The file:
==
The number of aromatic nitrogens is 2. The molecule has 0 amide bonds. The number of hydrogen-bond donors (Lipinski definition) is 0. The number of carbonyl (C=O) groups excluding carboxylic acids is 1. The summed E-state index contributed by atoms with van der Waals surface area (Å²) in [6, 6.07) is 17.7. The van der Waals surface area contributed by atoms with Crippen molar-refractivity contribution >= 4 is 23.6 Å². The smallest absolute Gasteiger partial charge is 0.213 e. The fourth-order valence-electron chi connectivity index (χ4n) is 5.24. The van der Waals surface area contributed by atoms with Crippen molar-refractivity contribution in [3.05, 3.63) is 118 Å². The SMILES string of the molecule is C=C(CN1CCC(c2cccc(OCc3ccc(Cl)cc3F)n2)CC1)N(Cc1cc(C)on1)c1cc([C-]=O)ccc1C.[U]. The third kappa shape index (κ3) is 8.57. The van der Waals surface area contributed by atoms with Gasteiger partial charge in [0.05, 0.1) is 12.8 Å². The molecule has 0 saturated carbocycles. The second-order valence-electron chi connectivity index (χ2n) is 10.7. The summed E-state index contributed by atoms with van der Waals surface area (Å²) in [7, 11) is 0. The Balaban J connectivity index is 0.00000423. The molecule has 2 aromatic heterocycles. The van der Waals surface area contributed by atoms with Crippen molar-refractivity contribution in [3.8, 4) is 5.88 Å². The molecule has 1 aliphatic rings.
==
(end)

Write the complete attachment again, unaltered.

The number of aromatic nitrogens is 2. The molecule has 0 amide bonds. The number of hydrogen-bond donors (Lipinski definition) is 0. The number of carbonyl (C=O) groups excluding carboxylic acids is 1. The summed E-state index contributed by atoms with van der Waals surface area (Å²) in [6, 6.07) is 17.7. The van der Waals surface area contributed by atoms with Crippen molar-refractivity contribution >= 4 is 23.6 Å². The smallest absolute Gasteiger partial charge is 0.213 e. The fourth-order valence-electron chi connectivity index (χ4n) is 5.24. The van der Waals surface area contributed by atoms with Crippen molar-refractivity contribution in [3.05, 3.63) is 118 Å². The SMILES string of the molecule is C=C(CN1CCC(c2cccc(OCc3ccc(Cl)cc3F)n2)CC1)N(Cc1cc(C)on1)c1cc([C-]=O)ccc1C.[U]. The third kappa shape index (κ3) is 8.57. The van der Waals surface area contributed by atoms with Gasteiger partial charge in [0.05, 0.1) is 12.8 Å². The molecule has 0 saturated carbocycles. The second-order valence-electron chi connectivity index (χ2n) is 10.7. The summed E-state index contributed by atoms with van der Waals surface area (Å²) in [7, 11) is 0. The Balaban J connectivity index is 0.00000423. The molecule has 2 aromatic heterocycles. The van der Waals surface area contributed by atoms with Crippen molar-refractivity contribution in [3.8, 4) is 5.88 Å². The molecule has 1 aliphatic rings.